Next, we stopped by the Cranach House and Workshop, where we enjoyed studying an old printing press like what the Reformers would have used to reproduce Luther’s and others’ writings. Lucas Cranach and his son were renowned painters who helped propagate the Reformation. The most famous portraits of Luther were Cranach masterpieces.

We then ambled over to St. Mary’s City Church, where Luther preached over 2,000 sermons. At St. Mary’s, we discovered a painting by Lucas Cranach the Younger called The Reformers in the Vineyard of the Lord… This work of art really struck me, with its stark contrast between those working for the Lord and those working selfishly against Him. Especially after seeing just how much the Reformers labored to bring about change in the Church, I was so encouraged by this idea: Working unto the Lord out of gratitude for the Life He gives, rather than working unto salvation which will always result in death.

Our final stop in Wittenberg was the famous Castle Church, where Luther nailed his Ninety-five Theses on October 31, 1517. After admiring the commemorative doors in the same place where Luther initiated the Protestant Reformation, we ventured into the church to find his grave, along with the grave of Philip Melanchthon. The church interior was simple, yet grand, and almost other-worldly as tranquil organ melodies echoed throughout.

Under the Maltese Sun

The copious amount of sunshine was just one of the many pleasures of our recent trip to Malta. Needless to say, I sunburned a little. We spent three wonderful days on that tiny island and saw it all… well, almost.

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Day 1 – Off-roading and jaw-dropping vistas

The theme of Day 1 really did seem to be off-roading. We had rented a little manual Kia Picanto, and Tex adapted to driving on the left side rather seamlessly. But our GPS directed us to take some very rocky paths (I won’t even call them roads). Somehow, we made it out alive and laughing and with somewhat higher blood pressures. Anywho, our first stop was to see St. Paul’s Island on the north side of the island. This is where they claim that Paul and Luke shipwrecked. You can read about it in Acts 27. While this stop wasn’t initially part of our itinerary, it ended out being one of my favorite things. Not only is it incredible to think of the apostle clambering out of a wrecked ship right there, but it is also a beautiful display of God’s creation. And as a cherry on top, we were the only souls there to soak it in that morning.

 

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A view of St. Paul’s Island

From there, we drove down to Mdina, an ancient city near the center of the island. This was the capital of Malta during the time of Paul and is likely the town where Paul stayed for much of his time on the island. St. Paul’s Grotto (technically in the town of Rabat, but within walking distance of Mdina) is the underground site claimed to have been where Paul founded the first Christian community on Malta. We purchased tickets at the Wignacourt Museum, which gave us entrance to both the Grotto and St. Paul’s Catacombs, as well as some WWII bomb shelters. The catacombs are early (4th century AD) Christian burial grounds, made up of innumerable tunnels and cave-like rooms. We had never seen any catacombs before, and these were remarkably fun to explore. One of the special pieces of architecture down there was called an Agape table. It was at this table that certain funerary feasts took place in honor of the dead.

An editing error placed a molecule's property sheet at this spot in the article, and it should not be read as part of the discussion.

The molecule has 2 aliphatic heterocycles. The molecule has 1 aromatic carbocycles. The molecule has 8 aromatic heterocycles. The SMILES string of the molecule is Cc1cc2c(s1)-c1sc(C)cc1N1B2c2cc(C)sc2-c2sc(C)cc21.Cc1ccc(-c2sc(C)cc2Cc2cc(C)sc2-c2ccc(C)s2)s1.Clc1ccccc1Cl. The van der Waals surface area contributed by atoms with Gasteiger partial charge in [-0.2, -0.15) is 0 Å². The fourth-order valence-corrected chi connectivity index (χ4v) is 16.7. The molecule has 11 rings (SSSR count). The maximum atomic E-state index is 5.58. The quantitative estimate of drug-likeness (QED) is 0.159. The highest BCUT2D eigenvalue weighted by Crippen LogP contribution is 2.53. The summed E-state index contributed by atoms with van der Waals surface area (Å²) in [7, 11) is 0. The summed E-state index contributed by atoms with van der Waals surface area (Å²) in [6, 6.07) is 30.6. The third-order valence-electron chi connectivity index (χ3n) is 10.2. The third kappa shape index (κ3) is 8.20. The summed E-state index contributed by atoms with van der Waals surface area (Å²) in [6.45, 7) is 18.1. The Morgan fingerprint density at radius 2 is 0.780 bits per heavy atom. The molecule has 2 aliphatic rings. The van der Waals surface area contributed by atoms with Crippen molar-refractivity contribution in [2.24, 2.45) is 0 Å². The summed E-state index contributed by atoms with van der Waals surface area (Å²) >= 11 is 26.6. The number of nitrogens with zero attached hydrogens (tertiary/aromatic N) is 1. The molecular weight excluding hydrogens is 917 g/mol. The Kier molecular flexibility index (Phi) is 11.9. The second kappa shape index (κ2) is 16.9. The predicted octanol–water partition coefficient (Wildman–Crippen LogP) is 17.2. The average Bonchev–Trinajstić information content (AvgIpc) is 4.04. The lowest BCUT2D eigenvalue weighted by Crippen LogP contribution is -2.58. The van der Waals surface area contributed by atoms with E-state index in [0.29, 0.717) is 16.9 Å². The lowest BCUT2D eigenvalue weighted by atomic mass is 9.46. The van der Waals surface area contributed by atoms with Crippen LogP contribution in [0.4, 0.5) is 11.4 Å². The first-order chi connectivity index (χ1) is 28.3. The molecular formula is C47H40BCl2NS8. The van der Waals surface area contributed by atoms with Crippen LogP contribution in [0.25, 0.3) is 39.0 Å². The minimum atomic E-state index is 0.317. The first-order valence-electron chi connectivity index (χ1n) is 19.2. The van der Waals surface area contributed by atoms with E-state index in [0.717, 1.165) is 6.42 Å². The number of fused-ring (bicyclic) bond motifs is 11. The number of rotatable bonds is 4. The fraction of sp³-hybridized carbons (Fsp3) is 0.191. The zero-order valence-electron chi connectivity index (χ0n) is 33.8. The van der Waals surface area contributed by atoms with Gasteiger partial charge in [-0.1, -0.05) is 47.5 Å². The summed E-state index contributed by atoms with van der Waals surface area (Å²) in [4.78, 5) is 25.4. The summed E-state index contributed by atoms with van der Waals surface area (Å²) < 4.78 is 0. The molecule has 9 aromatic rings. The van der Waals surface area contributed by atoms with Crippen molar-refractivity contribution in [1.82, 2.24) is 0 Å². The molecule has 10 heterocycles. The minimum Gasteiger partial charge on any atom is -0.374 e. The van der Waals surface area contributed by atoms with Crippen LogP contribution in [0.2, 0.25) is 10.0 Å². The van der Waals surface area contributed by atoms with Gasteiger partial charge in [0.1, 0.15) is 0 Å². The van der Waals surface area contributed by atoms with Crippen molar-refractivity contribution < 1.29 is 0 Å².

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One more memorable stop in Mdina was an adorable tea garden, called Fontanella Tea Garden. It sits on the edge of the city’s high wall and overlooks much of the island. We ordered tea and tried a couple of their popular cakes, a strawberry meringue and a lemon cheesecake. I was quite pleased with the quick service and decent prices of this little establishment.

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A splendid tea

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From our table in the tea garden…

A bit after noon, we hopped into the car and headed towards the Blue Grotto on the southwest coast of the island. We were amazed at how easy it was to cover pretty much the entire island of Malta in one day, well really only 2 hours, of driving. Once we arrived and parked, we headed out to buy tickets for the much-sought-after boat rides into the Blue Grotto. I can only imagine the crowds there in the summer, but early February proved to be the perfect time to visit. For only 8 Euros each, we rode in a small motorized fishing boat out into the crystal Mediterranean and cruised through several grottos, including the Cat’s Cave, Reflection Cave, and of course the Blue Grotto. The light turquoise water that you can see in one of the pictures is caused by white sand on the sea floor reflecting light back up through the water. This was truly breathtaking.

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Heading into the Blue Grotto

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Our last destination for the day was the southern tip of the island, near Marsaxlokk. We took in some sun and watched the waves lap against the stony edge of St. Peter’s Pool. While I do wish it had been warm enough for us to swim, we were happy to be there with fewer people. We also visited the Salinas salt pans, one area of many on the island which have been used since the Phoenicians first established them. Still today, throughout the summer months, there are families that tend to the salt pans and harvest the sea salt after the water has evaporated.